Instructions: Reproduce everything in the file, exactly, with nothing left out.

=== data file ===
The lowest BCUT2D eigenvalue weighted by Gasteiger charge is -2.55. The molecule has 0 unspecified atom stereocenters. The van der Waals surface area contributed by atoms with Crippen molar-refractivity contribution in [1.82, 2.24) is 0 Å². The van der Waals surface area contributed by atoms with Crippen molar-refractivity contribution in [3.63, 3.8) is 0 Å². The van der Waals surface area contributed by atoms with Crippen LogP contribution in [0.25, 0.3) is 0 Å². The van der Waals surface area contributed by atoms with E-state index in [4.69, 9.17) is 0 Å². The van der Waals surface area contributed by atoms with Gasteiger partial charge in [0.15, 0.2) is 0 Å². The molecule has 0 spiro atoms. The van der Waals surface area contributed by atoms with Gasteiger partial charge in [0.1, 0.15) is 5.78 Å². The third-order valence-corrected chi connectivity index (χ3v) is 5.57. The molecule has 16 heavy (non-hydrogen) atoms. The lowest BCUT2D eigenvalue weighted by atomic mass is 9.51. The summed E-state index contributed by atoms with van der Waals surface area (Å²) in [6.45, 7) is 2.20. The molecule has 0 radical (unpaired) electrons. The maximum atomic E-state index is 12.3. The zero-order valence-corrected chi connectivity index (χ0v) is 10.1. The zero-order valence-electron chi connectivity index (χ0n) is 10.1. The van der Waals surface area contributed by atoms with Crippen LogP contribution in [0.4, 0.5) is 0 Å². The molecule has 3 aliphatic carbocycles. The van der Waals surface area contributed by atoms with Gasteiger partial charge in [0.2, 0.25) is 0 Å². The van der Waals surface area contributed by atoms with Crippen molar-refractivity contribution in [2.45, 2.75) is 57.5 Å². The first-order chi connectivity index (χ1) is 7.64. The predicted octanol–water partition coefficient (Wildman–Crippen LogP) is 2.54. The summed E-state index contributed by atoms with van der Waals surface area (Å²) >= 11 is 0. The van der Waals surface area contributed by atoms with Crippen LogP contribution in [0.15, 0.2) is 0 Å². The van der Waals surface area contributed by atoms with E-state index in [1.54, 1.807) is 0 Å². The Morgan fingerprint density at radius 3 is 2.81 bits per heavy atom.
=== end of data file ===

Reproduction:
The lowest BCUT2D eigenvalue weighted by Gasteiger charge is -2.55. The molecule has 0 unspecified atom stereocenters. The van der Waals surface area contributed by atoms with Crippen molar-refractivity contribution in [1.82, 2.24) is 0 Å². The van der Waals surface area contributed by atoms with Crippen molar-refractivity contribution in [3.63, 3.8) is 0 Å². The van der Waals surface area contributed by atoms with Crippen LogP contribution in [0.25, 0.3) is 0 Å². The van der Waals surface area contributed by atoms with E-state index in [4.69, 9.17) is 0 Å². The van der Waals surface area contributed by atoms with Gasteiger partial charge in [0.15, 0.2) is 0 Å². The molecule has 0 spiro atoms. The van der Waals surface area contributed by atoms with Gasteiger partial charge in [0.1, 0.15) is 5.78 Å². The third-order valence-corrected chi connectivity index (χ3v) is 5.57. The molecule has 16 heavy (non-hydrogen) atoms. The lowest BCUT2D eigenvalue weighted by atomic mass is 9.51. The summed E-state index contributed by atoms with van der Waals surface area (Å²) in [6.45, 7) is 2.20. The molecule has 0 radical (unpaired) electrons. The maximum atomic E-state index is 12.3. The zero-order valence-corrected chi connectivity index (χ0v) is 10.1. The zero-order valence-electron chi connectivity index (χ0n) is 10.1. The van der Waals surface area contributed by atoms with Crippen LogP contribution in [0.4, 0.5) is 0 Å². The molecule has 3 aliphatic carbocycles. The van der Waals surface area contributed by atoms with Gasteiger partial charge in [0.2, 0.25) is 0 Å². The van der Waals surface area contributed by atoms with Crippen molar-refractivity contribution in [2.45, 2.75) is 57.5 Å². The first-order chi connectivity index (χ1) is 7.64. The predicted octanol–water partition coefficient (Wildman–Crippen LogP) is 2.54. The summed E-state index contributed by atoms with van der Waals surface area (Å²) >= 11 is 0. The van der Waals surface area contributed by atoms with Crippen LogP contribution in [0.15, 0.2) is 0 Å². The van der Waals surface area contributed by atoms with E-state index in [1.54, 1.807) is 0 Å². The Morgan fingerprint density at radius 3 is 2.81 bits per heavy atom.